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PostPosted: Sat Aug 9, '14, 3:22 pm 
Source: http://massively.joystiq.com/2014/08/06 ... r-decline/

According to Activision, there has been a decrease in the demand for video game pre-orders across the industry. Things like digital distribution and readily available physical copies for a game's release are causing it to happen.

It seems that there is less demand for it now, and it doesn't surprise me. Companies can only try to include so many pre-order DLC bonuses before it starts to get stale, and quite honestly, I think it also has to do with people not wanting to drop full price on a game that they can pick up down the road for cheaper.

I have not pre-ordered a game in years, and I see no reason to in the future. So what do you think of this shift? Do you pre-order games? If so, what was the last game you pre-ordered?

The last game I pre-ordered was Halo 3, and to this day I still have not got around to playing it.


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PostPosted: Sat Aug 9, '14, 5:28 pm 
I can't remember when I last pre-ordered something...what does that say? The DLC with preorders stuff bothers me, it seems to be the last-ditch attempt to keep preorders going. I really see no point anymore, especially with digital distribution.


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PostPosted: Sun Aug 10, '14, 1:26 am 
I see it decreasing more in the future too. Now that most of the Pre-order bonuses are in-game content and add-ons, it seems less exciting to pre-order games. It's still a good idea for companies to offer bonus items for first day buyers, but I like the days when it was game soundtracks, art books, or something else that is tangible. Now you only see those kind of bonus items with collector's editions which cost even more money.

In fact, Nintendo just recently switched their Club Nintendo rewards program to all digital game bonuses this year, and there are a lot gamers that are mad about this.

I used to buy collector's editions of games, but I don't bother now, it's just not worth it anymore. I stick with the regular versions of games.


Last edited by S4Blade on Sun Aug 10, '14, 1:26 am, edited 4 times in total.

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PostPosted: Sun Aug 10, '14, 2:01 am 
I've never preordered any games and never will. The entire concept makes no sense to me, so I'm not especially surprised to hear it is finally on the decline. Nearly every time I read about someone preordering a game it sounds like a major hassle, especially if the game gets canceled or such, so I think the whole process has gained a bit of a bad reputation. The bonuses usually aren't worth it either, especially if it's just early access to content made available otherwise. I can wait a month after the release to download your extra levels pack. I can do the task in game to unlock the hidden characters.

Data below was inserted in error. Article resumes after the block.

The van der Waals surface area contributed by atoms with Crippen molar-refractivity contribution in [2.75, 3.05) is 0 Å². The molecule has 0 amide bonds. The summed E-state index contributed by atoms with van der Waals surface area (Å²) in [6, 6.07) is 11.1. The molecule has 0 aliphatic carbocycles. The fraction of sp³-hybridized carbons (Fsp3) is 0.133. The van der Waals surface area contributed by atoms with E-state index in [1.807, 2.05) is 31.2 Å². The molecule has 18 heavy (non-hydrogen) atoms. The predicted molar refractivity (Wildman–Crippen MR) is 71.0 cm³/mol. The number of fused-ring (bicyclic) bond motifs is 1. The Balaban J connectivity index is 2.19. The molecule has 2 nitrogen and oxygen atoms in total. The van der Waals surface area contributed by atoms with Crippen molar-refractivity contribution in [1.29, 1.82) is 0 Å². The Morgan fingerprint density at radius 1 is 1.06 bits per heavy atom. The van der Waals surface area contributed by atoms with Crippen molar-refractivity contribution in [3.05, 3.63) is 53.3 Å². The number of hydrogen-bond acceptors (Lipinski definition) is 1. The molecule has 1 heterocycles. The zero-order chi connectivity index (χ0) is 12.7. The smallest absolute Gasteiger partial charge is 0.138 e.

I think there's no need play the stressful "pay and pray you get a game" game. Most games, especially the big releases, aren't that hard to find in stores like Wal-Mart or Kmart for a few months after release. Bah, I've even found preorder bundles for an Xbox 360 game on the shelf in Wal-Mart years after release. I like to actually receive my product when I pay for it, not hope it comes out in a few months, so this is fine for me.

The only time I have problems finding a game is usually when I it hear about it a few years after release or it has a very limited release (hello jRPGs!). Even then, there are plenty of ways to buy a physical copy online now - eBay, Amazon, Best Buy, etc. Heck, even Wal-Mart will often do with their free ship to store thing.


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PostPosted: Sun Aug 10, '14, 6:26 pm 
Even beyond what has actually been cited, there have been at least a couple of really high-profile recent cases of people getting burned on pre-orders for games that didn't deliver their promised features and/or were marketed and sold on outright falsehoods, most notably Aliens: Colonial Marines.


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PostPosted: Sun Aug 10, '14, 10:20 pm 
Oh, believe you me, R-90-2, Colonial Marines has one hell of a backstory behind just how it managed to suck so much! Long story short: Gearbox Software was given a lot of money by Sega to make the game in 2006, Gearbox allegedly used the money to fund development on Duke Nukem Forever and Borderlands, Gearbox subcontracted the game out to Timegate in 2010 so Gearbox could work on Borderlands 2, 2012 rolls around and Timegate still isn't done, Timegate complains that Gearbox sent them very little in-game assets and what they had didn't work, Timegate also complains that they have to keep reworking the game because the script wasn't finalized, Sega threatens to sue Gearbox for breach of contract, Gearbox throws together Aliens: Colonial Marines in nine months, nobody likes it, Sega and Gearbox mutually decide to cancel the Wii U port in utero.

Anyway! Last game I ever preordered was Star Trek Online back in 2010, and this is of interest because there were about thirty different preorder bonuses depending on what store you preordered it from. In my case, I got it from GameStop, and my bonus was I got to start the game with the Original Series Constitution-class starship as my Lieutenant Tier ship (it's tougher than the Miranda-class you start with normally, but the Miranda turns better.) Wal-Mart shoppers were lucky, because they started the game with 500 free experience points (besides being a marker of when you level up, STO had you use your experience points to train up your captain and bridge crew skills. Think of it as working like Vampire: The Masquerade, where you could have, say, 800 experience points and you spent 600 on skills. You still have as far as the game is concerned 800 XP.)


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